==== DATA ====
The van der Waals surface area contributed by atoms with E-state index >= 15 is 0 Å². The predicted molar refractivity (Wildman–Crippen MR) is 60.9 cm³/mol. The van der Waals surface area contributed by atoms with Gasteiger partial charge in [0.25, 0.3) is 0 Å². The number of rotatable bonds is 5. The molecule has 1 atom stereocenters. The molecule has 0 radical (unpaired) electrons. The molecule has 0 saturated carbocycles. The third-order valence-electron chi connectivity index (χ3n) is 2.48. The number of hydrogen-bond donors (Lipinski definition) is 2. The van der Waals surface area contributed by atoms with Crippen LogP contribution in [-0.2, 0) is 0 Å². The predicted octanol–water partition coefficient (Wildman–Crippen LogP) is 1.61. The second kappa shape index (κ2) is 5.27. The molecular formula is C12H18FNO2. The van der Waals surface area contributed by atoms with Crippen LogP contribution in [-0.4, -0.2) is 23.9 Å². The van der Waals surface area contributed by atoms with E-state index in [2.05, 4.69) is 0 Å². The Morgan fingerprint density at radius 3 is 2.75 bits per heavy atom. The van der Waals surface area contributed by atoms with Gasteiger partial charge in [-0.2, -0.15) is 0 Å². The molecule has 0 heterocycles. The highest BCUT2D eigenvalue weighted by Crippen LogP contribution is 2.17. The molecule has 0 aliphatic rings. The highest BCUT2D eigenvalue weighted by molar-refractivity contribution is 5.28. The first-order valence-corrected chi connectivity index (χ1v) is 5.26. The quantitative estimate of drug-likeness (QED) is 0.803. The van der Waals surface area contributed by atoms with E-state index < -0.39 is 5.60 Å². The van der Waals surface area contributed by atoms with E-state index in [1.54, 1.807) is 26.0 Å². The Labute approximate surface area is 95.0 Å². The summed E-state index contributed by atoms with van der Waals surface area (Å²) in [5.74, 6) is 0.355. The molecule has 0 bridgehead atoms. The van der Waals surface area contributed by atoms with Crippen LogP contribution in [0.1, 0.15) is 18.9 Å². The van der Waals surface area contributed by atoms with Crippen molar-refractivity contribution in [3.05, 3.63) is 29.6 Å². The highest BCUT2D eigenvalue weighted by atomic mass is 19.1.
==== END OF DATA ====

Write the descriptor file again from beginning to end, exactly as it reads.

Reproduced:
The van der Waals surface area contributed by atoms with E-state index >= 15 is 0 Å². The predicted molar refractivity (Wildman–Crippen MR) is 60.9 cm³/mol. The van der Waals surface area contributed by atoms with Gasteiger partial charge in [0.25, 0.3) is 0 Å². The number of rotatable bonds is 5. The molecule has 1 atom stereocenters. The molecule has 0 radical (unpaired) electrons. The molecule has 0 saturated carbocycles. The third-order valence-electron chi connectivity index (χ3n) is 2.48. The number of hydrogen-bond donors (Lipinski definition) is 2. The van der Waals surface area contributed by atoms with Crippen LogP contribution in [-0.2, 0) is 0 Å². The predicted octanol–water partition coefficient (Wildman–Crippen LogP) is 1.61. The second kappa shape index (κ2) is 5.27. The molecular formula is C12H18FNO2. The van der Waals surface area contributed by atoms with Crippen LogP contribution in [-0.4, -0.2) is 23.9 Å². The van der Waals surface area contributed by atoms with E-state index in [2.05, 4.69) is 0 Å². The Morgan fingerprint density at radius 3 is 2.75 bits per heavy atom. The van der Waals surface area contributed by atoms with Gasteiger partial charge in [-0.2, -0.15) is 0 Å². The molecule has 0 heterocycles. The highest BCUT2D eigenvalue weighted by Crippen LogP contribution is 2.17. The molecule has 0 aliphatic rings. The highest BCUT2D eigenvalue weighted by molar-refractivity contribution is 5.28. The first-order valence-corrected chi connectivity index (χ1v) is 5.26. The quantitative estimate of drug-likeness (QED) is 0.803. The van der Waals surface area contributed by atoms with E-state index < -0.39 is 5.60 Å². The van der Waals surface area contributed by atoms with E-state index in [1.54, 1.807) is 26.0 Å². The Labute approximate surface area is 95.0 Å². The summed E-state index contributed by atoms with van der Waals surface area (Å²) in [5.74, 6) is 0.355. The molecule has 0 bridgehead atoms. The van der Waals surface area contributed by atoms with Crippen LogP contribution in [0.1, 0.15) is 18.9 Å². The van der Waals surface area contributed by atoms with Crippen molar-refractivity contribution in [3.05, 3.63) is 29.6 Å². The highest BCUT2D eigenvalue weighted by atomic mass is 19.1.